I watched the 1936 Ealing film ‘The Lonely Road’, which had been adapted from the 1930 Nevil Shute novel of the same name.  This is a clunky old film which was at times difficult to follow. I have to admit to turning to a synopsis of the original novel to try and make sense of exactly what had been going on! But in terms of showing us snippets of 1930s life it threw out a few gems – not least the scene of a dual carriageway road containing a couple of cars and a horse and cart.  This dual carriageway road leads our hero, Commander Stevenson (Clive Brook) to Leeds and an overnight stay.  He has dinner and asks the waiter what he would recommend in terms of entertainment for the evening. The waiter points him in the direction of a Palais de Danse, where he can purchase a dancing partner for 6d a time. The ladies there are very respectable, he is assured.  At first this does indeed appear to modern eyes to be a very respectable transaction, a rather quaint one which I imagined to be closely policed by the management.  Commander Stevenson purchases a roll of 6d tickets in order to buy several dances with a young lady and then treats her to a banana split from the temperance bar.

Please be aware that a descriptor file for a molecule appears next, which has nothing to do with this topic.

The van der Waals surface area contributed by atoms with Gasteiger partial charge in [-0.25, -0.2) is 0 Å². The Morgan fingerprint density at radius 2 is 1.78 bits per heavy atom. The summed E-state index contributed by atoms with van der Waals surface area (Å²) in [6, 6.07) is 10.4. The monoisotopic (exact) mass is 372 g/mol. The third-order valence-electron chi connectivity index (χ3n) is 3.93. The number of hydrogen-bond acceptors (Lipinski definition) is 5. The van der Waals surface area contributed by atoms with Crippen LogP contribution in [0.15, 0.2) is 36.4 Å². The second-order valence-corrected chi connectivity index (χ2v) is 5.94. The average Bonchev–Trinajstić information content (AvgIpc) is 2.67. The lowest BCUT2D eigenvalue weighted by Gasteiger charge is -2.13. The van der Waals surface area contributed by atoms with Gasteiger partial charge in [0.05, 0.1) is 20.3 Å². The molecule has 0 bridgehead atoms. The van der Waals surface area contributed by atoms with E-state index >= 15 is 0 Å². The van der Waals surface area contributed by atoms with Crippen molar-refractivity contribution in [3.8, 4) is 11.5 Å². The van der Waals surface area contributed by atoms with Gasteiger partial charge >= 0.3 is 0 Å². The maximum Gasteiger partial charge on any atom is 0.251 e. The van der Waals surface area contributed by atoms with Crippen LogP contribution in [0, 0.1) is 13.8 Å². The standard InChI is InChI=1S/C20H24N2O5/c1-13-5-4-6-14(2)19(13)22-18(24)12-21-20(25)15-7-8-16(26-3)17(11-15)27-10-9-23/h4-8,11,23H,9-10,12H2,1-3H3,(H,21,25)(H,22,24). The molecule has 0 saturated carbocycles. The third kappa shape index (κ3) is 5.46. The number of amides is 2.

So far, so tame. But then at the end of the night, the dancer goes to collect her coat and has a wager with a couple of other girls on whether he will give her a tip.  It then emerges that one of the others had recently gone to a hotel for the weekend with one of her dance partners.  She complains that he gave a generous tip to every person working in that hotel except her…even though he told her that it was the best 48 hours he’d ever had!  Not so respectable after all.  When Commander Stevenson returns and asks his dance partner to come back to his home in Devon for a week, she goes but obviously expects to have to pay for it in kind.  So here we have a look at a 1930s escort agency, where women are paid for their sparkling company, but were open to extra activities outside dancing hours. When it comes to the oldest trade, there is nothing new after all. 

Monday, 3 August 2015